The doctor is in–check out the top 25 best states for biomedical engineering jobs. Am I in a doctor’s office or a spaceship? I was waiting in the exam room when my eyes wandered over to the equipment. Suddenly, there are a lot more computers everywhere. Everything looks vaguely like it could be used in an alien autopsy, but I have to appreciate the cleanliness. The sparkle and gleam of the fix-it machines. Who do I have to thank for this technology and other impactful contributions I cannot even see? Well, biomedical engineers.
Biomedical engineering is a fast-rising industry–per the U.S. Labor Department BME is expected to grow by 72% in the next few years! It is a job that focuses on artificial organs and installation of biomedical equipment. According to Truity, biomedical engineers also “work with life scientists, chemists, and medical scientists to research the engineering aspects of biological systems of humans and animals.’ They are trained to install and adjust biomedical equipment, design artificial organs and machines that replace body parts, and also train clinicians in using biomedical equipment. They work with doctors, researchers, and therapists in developing equipment and devices that aim to solve various clinical problems. Basically, they are smart people you want on your side.
Biomedical engineers work in various job niches and industries, including manufacturing medical supplies, scientific research services, pharmaceutical manufacturing, and medical and surgical hospitals. To effectively handle biomedical engineering jobs, one must have both problem solving and analytical skills–and you know, be great at science and math. Most go to schools strong in engineering and major in some aspect of BME during undergrad. There are also further degree options as well as professional certifications. Many engineers continue to pursue their studies post-undergrad attaining a masters or doctorate. As this is an emerging field the tracks to a career aren’t as streamlined as say, becoming a medical doctor.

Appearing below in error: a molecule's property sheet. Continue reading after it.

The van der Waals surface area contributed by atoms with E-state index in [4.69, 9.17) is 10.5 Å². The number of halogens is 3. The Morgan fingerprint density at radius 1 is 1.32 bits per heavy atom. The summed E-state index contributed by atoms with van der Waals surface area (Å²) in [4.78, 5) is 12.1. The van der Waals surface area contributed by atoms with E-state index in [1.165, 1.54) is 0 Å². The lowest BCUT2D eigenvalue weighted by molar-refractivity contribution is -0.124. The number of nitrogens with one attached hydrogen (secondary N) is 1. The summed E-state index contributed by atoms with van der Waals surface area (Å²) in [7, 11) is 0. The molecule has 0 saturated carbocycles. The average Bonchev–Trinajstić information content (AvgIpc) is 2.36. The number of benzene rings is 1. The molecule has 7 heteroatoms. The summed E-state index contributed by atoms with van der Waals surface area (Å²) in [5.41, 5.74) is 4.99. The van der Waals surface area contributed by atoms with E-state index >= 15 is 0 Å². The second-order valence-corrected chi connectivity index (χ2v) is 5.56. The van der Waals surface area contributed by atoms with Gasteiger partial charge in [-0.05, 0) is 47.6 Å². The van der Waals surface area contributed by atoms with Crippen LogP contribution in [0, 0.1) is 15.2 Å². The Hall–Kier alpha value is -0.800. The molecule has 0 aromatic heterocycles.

BMEs work in offices, manufacturing plants, hospitals, laboratories, and workshops. According to My Future, biomedical engineers can expect a job growth rate of 27% from 2017 to 2022. The said rate is higher than the average growth rates of the usual jobs, but it also has to be noted that it is a small demand job. While it might not be a high demand job with hundreds of thousands of openings, it is likely both fulfilling and rewarding to be doing such impactful work in healthcare and related industry. They are absorbed by various industries, mainly the medical field, where they can help in developing breakthroughs–especially in artificial organs.
According to the Bureau of Labor Statistics, biomedical engineers had a median income of $86,220 a year, or $41.45 per hour. The median income represents the earnings of half the total population of biomedical engineers. The lowest income earned by a biomedical engineer was at $53,680. The highest income, on the other hand, was at $139,350. The wages usually depend upon the size of the company, the industry it belongs to, the job description, the years of experience, and the state’s wage laws.
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In looking for the 25 best states for biomedical engineering jobs, the salary rate is always part of the criteria. However, it does not automatically make the highest paying state the top of the list. We also ranked these states according to the cost of living and the availability of jobs in the states in order to contextualize the data. Data used were sourced from the Bureau of Labor Statistics and the Missouri Economic Research and Information Center. Their rankings in cost of living, jobs availability, and median annual income were averaged, and below are the results we have gathered. Now it’s time to laser in on the 25 best states for biomedical engineering jobs.